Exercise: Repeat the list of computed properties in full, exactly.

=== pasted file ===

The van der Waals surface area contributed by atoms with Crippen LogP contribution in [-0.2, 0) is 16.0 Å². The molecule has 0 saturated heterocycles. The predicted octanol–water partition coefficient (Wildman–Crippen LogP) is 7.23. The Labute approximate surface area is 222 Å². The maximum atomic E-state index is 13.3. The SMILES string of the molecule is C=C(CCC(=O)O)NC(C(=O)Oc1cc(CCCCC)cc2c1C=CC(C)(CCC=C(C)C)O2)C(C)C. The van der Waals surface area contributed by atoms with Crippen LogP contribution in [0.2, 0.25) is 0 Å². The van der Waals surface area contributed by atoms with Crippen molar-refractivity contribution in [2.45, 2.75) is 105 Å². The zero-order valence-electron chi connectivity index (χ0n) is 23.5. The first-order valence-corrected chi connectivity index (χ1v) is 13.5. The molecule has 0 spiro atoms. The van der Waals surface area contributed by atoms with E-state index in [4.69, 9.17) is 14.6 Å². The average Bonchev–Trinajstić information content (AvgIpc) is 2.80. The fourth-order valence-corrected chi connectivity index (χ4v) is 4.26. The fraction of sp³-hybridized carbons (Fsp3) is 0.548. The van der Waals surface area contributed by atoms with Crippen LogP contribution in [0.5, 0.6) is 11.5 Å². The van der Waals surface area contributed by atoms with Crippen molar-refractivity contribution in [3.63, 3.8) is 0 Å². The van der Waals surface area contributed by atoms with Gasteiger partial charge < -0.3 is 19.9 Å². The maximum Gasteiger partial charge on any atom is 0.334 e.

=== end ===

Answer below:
The van der Waals surface area contributed by atoms with Crippen LogP contribution in [-0.2, 0) is 16.0 Å². The molecule has 0 saturated heterocycles. The predicted octanol–water partition coefficient (Wildman–Crippen LogP) is 7.23. The Labute approximate surface area is 222 Å². The maximum atomic E-state index is 13.3. The SMILES string of the molecule is C=C(CCC(=O)O)NC(C(=O)Oc1cc(CCCCC)cc2c1C=CC(C)(CCC=C(C)C)O2)C(C)C. The van der Waals surface area contributed by atoms with Crippen LogP contribution in [0.2, 0.25) is 0 Å². The van der Waals surface area contributed by atoms with Crippen molar-refractivity contribution in [2.45, 2.75) is 105 Å². The zero-order valence-electron chi connectivity index (χ0n) is 23.5. The first-order valence-corrected chi connectivity index (χ1v) is 13.5. The molecule has 0 spiro atoms. The van der Waals surface area contributed by atoms with E-state index in [4.69, 9.17) is 14.6 Å². The average Bonchev–Trinajstić information content (AvgIpc) is 2.80. The fourth-order valence-corrected chi connectivity index (χ4v) is 4.26. The fraction of sp³-hybridized carbons (Fsp3) is 0.548. The van der Waals surface area contributed by atoms with Crippen LogP contribution in [0.5, 0.6) is 11.5 Å². The van der Waals surface area contributed by atoms with Crippen molar-refractivity contribution in [3.63, 3.8) is 0 Å². The van der Waals surface area contributed by atoms with Gasteiger partial charge < -0.3 is 19.9 Å². The maximum Gasteiger partial charge on any atom is 0.334 e.